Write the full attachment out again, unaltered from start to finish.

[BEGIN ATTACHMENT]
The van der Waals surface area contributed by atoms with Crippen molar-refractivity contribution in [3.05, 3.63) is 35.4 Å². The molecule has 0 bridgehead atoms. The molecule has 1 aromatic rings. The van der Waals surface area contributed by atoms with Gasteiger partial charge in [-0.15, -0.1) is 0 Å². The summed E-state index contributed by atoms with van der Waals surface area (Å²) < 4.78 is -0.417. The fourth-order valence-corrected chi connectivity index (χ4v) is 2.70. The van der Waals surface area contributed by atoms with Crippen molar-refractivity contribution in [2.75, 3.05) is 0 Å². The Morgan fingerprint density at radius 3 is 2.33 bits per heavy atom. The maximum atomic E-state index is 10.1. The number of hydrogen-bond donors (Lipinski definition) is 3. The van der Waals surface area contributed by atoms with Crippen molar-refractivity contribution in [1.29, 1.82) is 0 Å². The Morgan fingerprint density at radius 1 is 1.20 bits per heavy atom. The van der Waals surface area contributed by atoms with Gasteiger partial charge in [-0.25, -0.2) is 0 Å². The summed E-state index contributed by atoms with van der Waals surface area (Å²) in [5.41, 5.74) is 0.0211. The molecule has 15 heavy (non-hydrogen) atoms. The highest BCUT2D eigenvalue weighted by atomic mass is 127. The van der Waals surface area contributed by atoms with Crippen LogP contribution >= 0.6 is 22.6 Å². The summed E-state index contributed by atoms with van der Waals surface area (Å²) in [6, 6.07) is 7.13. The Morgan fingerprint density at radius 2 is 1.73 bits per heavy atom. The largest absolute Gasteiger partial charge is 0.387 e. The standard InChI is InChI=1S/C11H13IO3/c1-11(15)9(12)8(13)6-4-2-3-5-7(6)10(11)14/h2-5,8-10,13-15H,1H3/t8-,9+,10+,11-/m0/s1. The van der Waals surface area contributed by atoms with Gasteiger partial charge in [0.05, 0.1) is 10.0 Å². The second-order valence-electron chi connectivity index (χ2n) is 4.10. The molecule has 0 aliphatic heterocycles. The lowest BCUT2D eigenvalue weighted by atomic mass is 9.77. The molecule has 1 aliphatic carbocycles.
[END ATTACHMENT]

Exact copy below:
The van der Waals surface area contributed by atoms with Crippen molar-refractivity contribution in [3.05, 3.63) is 35.4 Å². The molecule has 0 bridgehead atoms. The molecule has 1 aromatic rings. The van der Waals surface area contributed by atoms with Gasteiger partial charge in [-0.15, -0.1) is 0 Å². The summed E-state index contributed by atoms with van der Waals surface area (Å²) < 4.78 is -0.417. The fourth-order valence-corrected chi connectivity index (χ4v) is 2.70. The van der Waals surface area contributed by atoms with Crippen molar-refractivity contribution in [2.75, 3.05) is 0 Å². The Morgan fingerprint density at radius 3 is 2.33 bits per heavy atom. The maximum atomic E-state index is 10.1. The number of hydrogen-bond donors (Lipinski definition) is 3. The van der Waals surface area contributed by atoms with Crippen molar-refractivity contribution in [1.29, 1.82) is 0 Å². The Morgan fingerprint density at radius 1 is 1.20 bits per heavy atom. The van der Waals surface area contributed by atoms with Gasteiger partial charge in [-0.25, -0.2) is 0 Å². The summed E-state index contributed by atoms with van der Waals surface area (Å²) in [5.41, 5.74) is 0.0211. The molecule has 15 heavy (non-hydrogen) atoms. The highest BCUT2D eigenvalue weighted by atomic mass is 127. The van der Waals surface area contributed by atoms with Crippen LogP contribution >= 0.6 is 22.6 Å². The summed E-state index contributed by atoms with van der Waals surface area (Å²) in [6, 6.07) is 7.13. The Morgan fingerprint density at radius 2 is 1.73 bits per heavy atom. The largest absolute Gasteiger partial charge is 0.387 e. The standard InChI is InChI=1S/C11H13IO3/c1-11(15)9(12)8(13)6-4-2-3-5-7(6)10(11)14/h2-5,8-10,13-15H,1H3/t8-,9+,10+,11-/m0/s1. The van der Waals surface area contributed by atoms with Gasteiger partial charge in [0.05, 0.1) is 10.0 Å². The second-order valence-electron chi connectivity index (χ2n) is 4.10. The molecule has 0 aliphatic heterocycles. The lowest BCUT2D eigenvalue weighted by atomic mass is 9.77. The molecule has 1 aliphatic carbocycles.